See the splendor of the Raj era

Many cities have historical cemeteries worth seeing. The South Park Street Cemetery in Kolkata is no different. This historic cemetery, which was used from 1767 to 1840, is an oasis in a forest that owes its beauty to being untouched, with its pyramid-shaped tombs and tombstones extending from vaults to the sky as if to pay respect to the Raj era. Although some tombs have difficulty standing straight against time, they are important and impressive in terms of belonging to academics, scientists and botanists who lived in the colonial period of Kolkata.

Don’t return without taking a photo of the symbol of the city

The location of Kolkata is important. In the place where the Hugli River in the east of India began to expand as it poured into the Bay of Bengal, it was established approximately 100 km from the sea and became a big city in time. The Howrah Bridge, built on the Huglî River, connecting the cities of Howrah and Kolkata, is one of the busiest bridges in the world. Taking a photo of the bridge, which is the symbol of the city, is one of the indispensables of a Kolkata trip.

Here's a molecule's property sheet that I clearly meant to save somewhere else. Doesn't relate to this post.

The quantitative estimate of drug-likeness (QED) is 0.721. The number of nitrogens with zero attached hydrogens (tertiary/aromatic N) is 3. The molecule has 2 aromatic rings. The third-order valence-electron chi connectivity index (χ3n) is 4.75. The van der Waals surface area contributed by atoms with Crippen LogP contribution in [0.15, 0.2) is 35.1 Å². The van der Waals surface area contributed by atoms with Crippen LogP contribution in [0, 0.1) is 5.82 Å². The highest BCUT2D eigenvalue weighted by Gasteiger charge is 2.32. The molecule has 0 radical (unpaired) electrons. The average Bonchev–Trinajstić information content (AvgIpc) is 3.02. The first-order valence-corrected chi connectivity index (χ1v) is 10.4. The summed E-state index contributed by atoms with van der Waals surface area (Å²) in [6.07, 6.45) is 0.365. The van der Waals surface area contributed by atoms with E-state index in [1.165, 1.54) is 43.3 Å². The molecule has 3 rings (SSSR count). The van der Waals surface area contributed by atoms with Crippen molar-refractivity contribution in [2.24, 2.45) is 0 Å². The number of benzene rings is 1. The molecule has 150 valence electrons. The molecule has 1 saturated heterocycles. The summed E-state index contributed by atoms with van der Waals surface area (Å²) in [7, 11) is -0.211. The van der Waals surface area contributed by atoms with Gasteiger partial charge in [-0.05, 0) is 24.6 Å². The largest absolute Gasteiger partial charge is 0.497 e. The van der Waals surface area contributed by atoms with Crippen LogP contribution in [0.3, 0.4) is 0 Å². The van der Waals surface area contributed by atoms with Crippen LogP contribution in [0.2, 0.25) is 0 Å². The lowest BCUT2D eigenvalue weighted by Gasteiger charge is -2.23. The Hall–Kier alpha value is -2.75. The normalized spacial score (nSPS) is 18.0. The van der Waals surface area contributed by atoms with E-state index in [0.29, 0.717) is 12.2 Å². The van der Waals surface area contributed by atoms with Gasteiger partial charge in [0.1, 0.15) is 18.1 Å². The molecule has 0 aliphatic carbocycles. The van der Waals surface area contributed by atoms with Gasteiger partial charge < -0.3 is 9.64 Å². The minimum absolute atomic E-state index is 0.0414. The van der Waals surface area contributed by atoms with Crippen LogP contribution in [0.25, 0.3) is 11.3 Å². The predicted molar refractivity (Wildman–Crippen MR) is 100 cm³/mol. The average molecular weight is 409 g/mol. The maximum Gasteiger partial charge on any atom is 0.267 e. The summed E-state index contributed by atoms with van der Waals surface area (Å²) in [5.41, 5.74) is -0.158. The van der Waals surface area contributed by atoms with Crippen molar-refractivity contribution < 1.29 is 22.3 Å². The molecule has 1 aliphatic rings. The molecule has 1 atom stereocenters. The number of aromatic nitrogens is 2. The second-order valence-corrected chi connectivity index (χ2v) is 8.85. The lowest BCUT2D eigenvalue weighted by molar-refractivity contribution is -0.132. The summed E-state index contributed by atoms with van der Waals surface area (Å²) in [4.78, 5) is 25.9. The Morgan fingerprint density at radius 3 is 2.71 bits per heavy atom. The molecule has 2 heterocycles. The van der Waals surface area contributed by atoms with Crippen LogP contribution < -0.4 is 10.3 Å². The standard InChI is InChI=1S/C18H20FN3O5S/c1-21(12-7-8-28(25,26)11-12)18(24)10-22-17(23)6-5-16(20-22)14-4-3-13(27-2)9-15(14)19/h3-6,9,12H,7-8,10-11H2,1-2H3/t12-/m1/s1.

Find shelter in the calmness of marble

Marble structures mark the architecture all over India. We should also mention the Marble Palace in Kolkota. This palacelike mansion was built in 1835 by a French architect for a wealthy Bengali merchant and art expert named Raja Rajendra Mullick. The aim of Mullick was to protect valuable artworks here. The mansion takes its name from its dazzling white marble floor and walls. There are also striking Western art sculptures and Victorian furniture collections. The private zoo opened by Raja Rajendra Mullick is the first zoo in India. With its Tuscan style and Corinthian columns, the building’s plasterwork is magnificent.

Listen to the symphony of architecture

Another remarkable structure is Belur Math, a temple which is called “A Symphony in Architecture”. This is an important pilgrimage center of the country and a heritage site of national importance. Representing the idea of “Universal Faith” of India, this structure was conceptualized by the famous student of Sri Ramakrishna, Swami Vivekananda, who took the Hindu religion to the Western world. His idea and vision inspired millions. Today, Ramakrishna Missionary is responsible for the promise to serve humanity devotedly. Located on the bank of the tranquil Ganges River, the 40-acre campus includes temples dedicated to Ramakrishna, Sarada Devi and Swami Vivekananda. There is also a museum in the campus that contains works related to the history of the Ramakrishna Missionary.


It is worth seeing about 400 workshops in which the enchanting sculptures of Hindu gods and goddesses are made, by processing the clay extracted from the nearby Ganges River bed in the Pottery Colony in Kumartuli, a world phenomenon.